While the market frets over the Government shutdown, aluminum producer Alcoa (NYSE: AA ) quietly delivered a solid set of earnings. More importantly, its end-market outlook was surprisingly strong. In particular, its commentary on industrial conditions in China suggested some strengthening, when only a day previously, the World Bank had cut its forecast for Chinese growth this year to 7.5% from 8.3% in April. Given this conflicting evidence, what does Alcoa's guidance really mean?
Alcoa can only report what it sees
The company will always be a good bellwether for certain key industries like automotive and aerospace, but it may not necessarily represent the global economy or the broader industrial sector. And this is especially true for China. Alcoa's outlook was good for China, but this might be due to some changes in the composition of China's GDP growth.
Indeed, the World Bank report noted that Chinese consumption is now contributing more to growth than investment compared to previous years. And if Chinese consumption is stronger, you can bet the automotive sales will benefit. Subsequently, Alcoa raised its forecast for automotive demand in China. All told, Alcoa raised its aluminum demand forecast from China to 12% from 11% previously, while keeping its global demand estimate at 7%.
To put all of this into context, here is Alcoa's updated 2014 end-demand guidance. The numbers in red and green are where it has downgraded and upgraded respectively.
source: company presentations
However, a word of caution needs to be issued here. Chinese car production and sales are both rising nicely, but note that production has outpaced car sales for the last eight months. So the likelihood is that either sales will accelerate in the future or else production growth will slow.
source:chinese association of automobile manufacturers
Interestingly, Alcoa argued the reverse could be true for North America. It stated that car manufacturers were running with 60 days inventory (the amount of cars in inventory totaled sales for 60 days) in April, but only 55 days today. This implies a pick-up in production is due provided sales growth holds up.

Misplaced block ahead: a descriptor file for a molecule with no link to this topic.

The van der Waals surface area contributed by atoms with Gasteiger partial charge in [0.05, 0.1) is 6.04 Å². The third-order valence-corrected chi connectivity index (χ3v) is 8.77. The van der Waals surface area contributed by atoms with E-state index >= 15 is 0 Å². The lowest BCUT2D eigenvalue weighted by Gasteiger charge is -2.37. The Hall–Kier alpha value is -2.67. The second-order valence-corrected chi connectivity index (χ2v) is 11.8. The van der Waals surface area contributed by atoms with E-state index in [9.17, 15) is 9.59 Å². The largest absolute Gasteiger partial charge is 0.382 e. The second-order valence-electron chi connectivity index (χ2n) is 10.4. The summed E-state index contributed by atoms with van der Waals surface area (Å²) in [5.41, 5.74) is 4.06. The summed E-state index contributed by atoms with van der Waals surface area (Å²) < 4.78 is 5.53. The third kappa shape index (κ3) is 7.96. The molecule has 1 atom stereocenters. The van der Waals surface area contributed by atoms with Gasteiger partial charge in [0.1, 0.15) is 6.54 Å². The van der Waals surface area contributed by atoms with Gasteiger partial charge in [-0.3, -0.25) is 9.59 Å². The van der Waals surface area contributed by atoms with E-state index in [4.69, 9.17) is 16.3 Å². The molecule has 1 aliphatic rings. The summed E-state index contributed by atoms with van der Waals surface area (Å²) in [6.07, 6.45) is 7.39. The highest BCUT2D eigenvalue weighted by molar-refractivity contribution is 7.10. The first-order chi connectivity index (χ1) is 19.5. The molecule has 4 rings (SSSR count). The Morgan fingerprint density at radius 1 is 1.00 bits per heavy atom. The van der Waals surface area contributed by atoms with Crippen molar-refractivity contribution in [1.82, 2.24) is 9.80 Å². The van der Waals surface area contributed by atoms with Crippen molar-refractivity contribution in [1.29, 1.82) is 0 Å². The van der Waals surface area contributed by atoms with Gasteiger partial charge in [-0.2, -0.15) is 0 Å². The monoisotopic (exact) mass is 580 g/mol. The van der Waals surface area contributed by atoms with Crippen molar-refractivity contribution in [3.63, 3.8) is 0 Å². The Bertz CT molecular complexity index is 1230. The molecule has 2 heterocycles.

Alcoa's other segments
The second area of industrial strength in 2013 has been aerospace, and the long-term fundamentals on the eight year production backlog at Boeing and Airbus-look solid. Alcoa kept its outlook unchanged and referenced industry demand for newer, more fuel efficient airplanes. All of this is good news for General Electric (NYSE: GE ) , because its second most profitable industrial segment is aviation.
But there was some less positive news for GE with Alcoa's industrial gas turbine outlook. The market was described as weakening, even though the forecast was kept constant. This is due to Alcoa's strength in supplying aluminum for spare part demand, but it implies a tougher outlook for GE, because its focus is on supplying the turbines.
Elsewhere, there was some good news for a company like Cummins (NYSE: CMI ) that sells into the heavy truck market. Alcoa raised forecasts for Europe and China, with the main catalyst being the implementation of tighter emission standards in the respective regions. This outlook mirrors Cummins' raising of its full year sales guidance to five percent from flat previously. In fact, last time around, Cummins reported a 35% increase in the medium and heavy truck market in China.
Another company that can take heart from this report is industrial machine vision company Cognex (NASDAQ: CGNX ) . Cognex currently generates 78% from its factory automation segment. China is very important to Cognex, because as global manufacturing shifts eastwards, it will need to open up new markets in the Far East. At present, Chinese sales only contributes around 15% of Cognex's factory automation sales, but they grew 41% in the last quarter. In other words, good industrial conditions in China are very important to Cognex's growth.
Alcoa's report indicated a strengthening Chinese economy, but this needs to be put in the context of the industry sectors that Alcoa is selling into. Aerospace and automotive are doing fine, while conditions are better in the heavy truck market; but this doesn't mean that overall growth in the global economy is strengthening. The key conclusion that investors should take away from this report is to stick with the industrial sectors that are working.